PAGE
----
Nineteen years ago, when I moved to Atlanta, there was a lot of talk about men who were publicly heterosexual but secretly having sex with men.
We, women in particular, were gobbling up E. Lynn Harris novels that followed the life of John “Basil” Henderson, who struggled with his attraction to men and women. By 2004, we were hanging on every word that fell from the lips of J.L. King, who told millions of Oprah show viewers he’d had sex with multiple male partners throughout his eight-year marriage.
King, like a lot of men, was on the down low.
He first revealed his secret in “On the Down Low: A Journey Into the Lives of ‘Straight’ Black Men Who Sleep with Men,” sending shock waves through the African American community.
But men on the down low wasn’t news to me. Three years earlier, I told readers about Rudolph Carn, then executive director of AIDS Education & Services for Minorities, who’d walked a similar path until his wife encouraged him to finally come out of the closet.
At the time, nearly 25% of African American men who were infected with HIV through sex with another man identified themselves as heterosexual. That compared to 6% of white men who were infected in the same way and 15% of Hispanic men.
African American women made up 19% of all new HIV infections and 64% of new HIV infections among women of all races. Heterosexual transmission of HIV — not transmission through intravenous drug use or other causes — had been the leading cause of exposure among women since 1995.
The most likely scenario in many of those cases in women was that their partner contracted the virus after having sex with another man, said Dr. Helene Gayle, then director of the CDC’s National Center for HIV, STD and TB Prevention.
But really. Are closeted gay men still having sex with men and women in 2019?
I only began considering the question after a reader wrote to me recently saying she’d been caught in such a tangled web. She felt used. She felt broken and embarrassed.
“I do not have a problem with whom you sleep with,” she wrote. “I have a serious problem with men that marry, have children all while going downtown for trysts in a car with a (male) stranger. Every day I am reminded of how I was conned.”
I’ve heard similar stories over the years and know at least one woman personally who fell victim to a lover she believed was heterosexual only to find out, after marrying him, that he was gay.
Are men still operating on the down low or are these women outliers?
Yes and no, said Sequoia Ayala, director of policy and advocacy at the nonprofit SisterLove Inc.
When it comes to sexual identity, Ayala said the “term ‘down low’ is extremely problematic because it is used to place blame on men presumed to be gay and can lead to criminalizing men living with HIV who might not disclose their status.”
Beyond that, she said, the myth of the down low man has been debunked. While there are closeted black men who sleep with men and women and black women who have acquired HIV by positive closeted men, studies show down low men are not fueling HIV among African American women.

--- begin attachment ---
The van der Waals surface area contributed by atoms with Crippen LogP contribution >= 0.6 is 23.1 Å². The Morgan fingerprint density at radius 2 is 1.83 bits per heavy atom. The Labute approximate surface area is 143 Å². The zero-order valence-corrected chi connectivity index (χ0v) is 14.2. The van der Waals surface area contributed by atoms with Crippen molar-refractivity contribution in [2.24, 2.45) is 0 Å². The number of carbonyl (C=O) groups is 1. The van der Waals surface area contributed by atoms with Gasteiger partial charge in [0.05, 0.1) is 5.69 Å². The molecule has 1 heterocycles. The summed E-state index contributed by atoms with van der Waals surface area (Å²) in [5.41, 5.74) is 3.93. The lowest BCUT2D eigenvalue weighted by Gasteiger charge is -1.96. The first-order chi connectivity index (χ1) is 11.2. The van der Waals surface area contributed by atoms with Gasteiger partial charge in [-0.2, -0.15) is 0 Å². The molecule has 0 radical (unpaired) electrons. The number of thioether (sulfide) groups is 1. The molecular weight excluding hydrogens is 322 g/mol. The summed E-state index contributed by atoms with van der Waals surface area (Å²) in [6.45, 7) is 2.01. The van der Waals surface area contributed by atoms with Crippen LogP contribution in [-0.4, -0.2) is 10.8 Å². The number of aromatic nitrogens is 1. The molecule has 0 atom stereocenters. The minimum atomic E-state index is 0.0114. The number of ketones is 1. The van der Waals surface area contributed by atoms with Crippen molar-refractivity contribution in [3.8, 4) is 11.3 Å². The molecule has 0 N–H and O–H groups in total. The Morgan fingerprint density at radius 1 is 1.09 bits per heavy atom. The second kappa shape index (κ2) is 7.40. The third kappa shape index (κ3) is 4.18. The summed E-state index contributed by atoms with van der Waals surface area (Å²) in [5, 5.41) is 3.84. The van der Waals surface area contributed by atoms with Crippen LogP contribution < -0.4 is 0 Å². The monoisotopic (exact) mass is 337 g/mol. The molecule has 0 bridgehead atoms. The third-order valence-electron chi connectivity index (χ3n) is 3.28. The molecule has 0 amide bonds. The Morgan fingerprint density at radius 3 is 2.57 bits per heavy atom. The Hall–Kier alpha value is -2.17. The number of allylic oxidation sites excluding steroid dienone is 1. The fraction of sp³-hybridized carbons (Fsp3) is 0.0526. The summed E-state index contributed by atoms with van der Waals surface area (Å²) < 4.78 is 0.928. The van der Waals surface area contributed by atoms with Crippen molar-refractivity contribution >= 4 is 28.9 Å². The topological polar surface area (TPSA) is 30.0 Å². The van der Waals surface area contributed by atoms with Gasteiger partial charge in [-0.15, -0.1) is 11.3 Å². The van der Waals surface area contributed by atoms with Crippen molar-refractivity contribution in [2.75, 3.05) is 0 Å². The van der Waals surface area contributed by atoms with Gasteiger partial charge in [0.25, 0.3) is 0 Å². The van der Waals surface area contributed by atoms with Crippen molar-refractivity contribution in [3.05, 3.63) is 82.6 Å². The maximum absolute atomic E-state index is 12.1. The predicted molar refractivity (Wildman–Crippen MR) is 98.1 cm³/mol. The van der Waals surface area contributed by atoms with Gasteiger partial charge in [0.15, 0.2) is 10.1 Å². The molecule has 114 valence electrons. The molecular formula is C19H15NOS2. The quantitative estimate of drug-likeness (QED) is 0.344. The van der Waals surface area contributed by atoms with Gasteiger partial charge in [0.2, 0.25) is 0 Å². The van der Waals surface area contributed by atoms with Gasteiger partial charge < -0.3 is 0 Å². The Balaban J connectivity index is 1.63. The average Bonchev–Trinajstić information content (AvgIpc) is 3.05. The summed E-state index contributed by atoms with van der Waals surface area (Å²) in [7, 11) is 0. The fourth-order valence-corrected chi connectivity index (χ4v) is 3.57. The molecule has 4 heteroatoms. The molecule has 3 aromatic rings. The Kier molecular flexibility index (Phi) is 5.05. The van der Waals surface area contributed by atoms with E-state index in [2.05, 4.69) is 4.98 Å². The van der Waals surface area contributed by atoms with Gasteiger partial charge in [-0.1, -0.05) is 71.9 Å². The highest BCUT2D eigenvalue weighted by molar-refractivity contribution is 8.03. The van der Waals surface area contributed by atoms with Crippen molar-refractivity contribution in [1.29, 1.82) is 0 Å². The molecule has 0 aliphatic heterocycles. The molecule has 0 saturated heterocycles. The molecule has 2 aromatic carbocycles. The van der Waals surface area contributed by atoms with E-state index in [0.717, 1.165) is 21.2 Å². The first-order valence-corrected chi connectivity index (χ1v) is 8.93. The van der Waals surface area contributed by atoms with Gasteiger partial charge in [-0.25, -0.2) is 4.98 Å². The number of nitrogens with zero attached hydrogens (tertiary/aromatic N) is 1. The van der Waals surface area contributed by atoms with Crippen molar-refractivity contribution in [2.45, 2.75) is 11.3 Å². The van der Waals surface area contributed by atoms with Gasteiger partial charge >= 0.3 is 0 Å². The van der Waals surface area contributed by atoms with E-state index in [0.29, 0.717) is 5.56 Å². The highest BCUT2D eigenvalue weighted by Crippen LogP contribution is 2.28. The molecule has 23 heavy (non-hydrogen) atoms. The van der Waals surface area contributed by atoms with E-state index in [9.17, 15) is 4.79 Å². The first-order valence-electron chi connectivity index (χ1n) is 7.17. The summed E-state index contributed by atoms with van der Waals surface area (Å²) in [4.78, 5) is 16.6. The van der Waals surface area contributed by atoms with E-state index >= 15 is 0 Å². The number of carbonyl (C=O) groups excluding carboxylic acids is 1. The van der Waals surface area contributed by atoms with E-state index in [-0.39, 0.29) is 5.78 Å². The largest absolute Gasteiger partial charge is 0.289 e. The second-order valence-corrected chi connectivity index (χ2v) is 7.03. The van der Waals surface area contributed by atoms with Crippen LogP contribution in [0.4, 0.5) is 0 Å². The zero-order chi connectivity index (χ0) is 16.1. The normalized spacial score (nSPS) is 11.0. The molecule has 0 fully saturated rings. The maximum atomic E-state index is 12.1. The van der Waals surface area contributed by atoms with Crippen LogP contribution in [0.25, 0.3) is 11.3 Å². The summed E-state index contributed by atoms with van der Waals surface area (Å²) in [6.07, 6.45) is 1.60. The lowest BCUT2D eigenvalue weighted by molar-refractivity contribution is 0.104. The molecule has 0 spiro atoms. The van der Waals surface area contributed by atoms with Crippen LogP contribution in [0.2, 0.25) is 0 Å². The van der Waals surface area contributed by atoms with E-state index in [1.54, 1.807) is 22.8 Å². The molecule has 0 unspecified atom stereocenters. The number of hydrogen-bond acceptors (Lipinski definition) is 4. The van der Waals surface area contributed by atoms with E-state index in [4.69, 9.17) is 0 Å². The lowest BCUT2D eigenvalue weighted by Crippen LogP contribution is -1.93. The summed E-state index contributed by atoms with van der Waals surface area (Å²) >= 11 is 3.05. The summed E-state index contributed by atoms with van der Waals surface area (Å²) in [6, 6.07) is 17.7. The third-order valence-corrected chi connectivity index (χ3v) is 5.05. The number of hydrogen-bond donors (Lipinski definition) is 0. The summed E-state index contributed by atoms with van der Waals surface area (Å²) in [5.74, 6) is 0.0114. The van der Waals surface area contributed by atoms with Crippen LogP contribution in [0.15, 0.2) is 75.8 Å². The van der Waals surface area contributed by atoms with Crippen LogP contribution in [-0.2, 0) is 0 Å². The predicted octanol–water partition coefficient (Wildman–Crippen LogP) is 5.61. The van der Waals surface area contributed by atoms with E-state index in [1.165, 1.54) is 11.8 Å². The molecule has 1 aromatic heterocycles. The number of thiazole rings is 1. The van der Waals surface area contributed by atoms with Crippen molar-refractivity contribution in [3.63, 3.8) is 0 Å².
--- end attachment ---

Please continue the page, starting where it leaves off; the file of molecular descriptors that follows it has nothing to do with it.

Deceit, Ayala said, happens in all relationships — black, white, heterosexual and homosexual.
“Where we struggle sometimes is there is a different level of indignation and anger that come when people find out that their partner has been engaged in sex with someone of the same gender,” she said. “If it’s a different gender, it doesn’t trigger the same response. This is a reflection of some of the internalized homophobia that exists in these relationships and also fuels why some people choose to remain closeted.”
That’s why at SisterLove, she said, “We talk to people about their relationships, who their partners are, if they are in what they believe is a monogamous relationship, and are they comfortable talking about condoms.”
Ayala said some women are often unable to have open and unbiased conversations with their male partners about who they like to have sex with and how they like to have sex. Many people don’t understand sexuality is fluid, that sexual behavior doesn’t completely define one’s sexual identity.
“Our sexual lives are complicated,” Ayala said. “I encourage women to have a conversation with any current or future partner about who they like to have sex with and their status. Regardless of her partner’s answer, HIV is a preventable disease. Women have the agency to be screened and tested routinely for HIV and other STIs (sexually transmitted infections), they can take PrEP or PEP, and negotiate condom usage in their sexual relationships.
“We all should regardless of our gender or sexuality. No one deserves to be lied to, but we have preventative medicine if HIV is something we fear in our relationships.”
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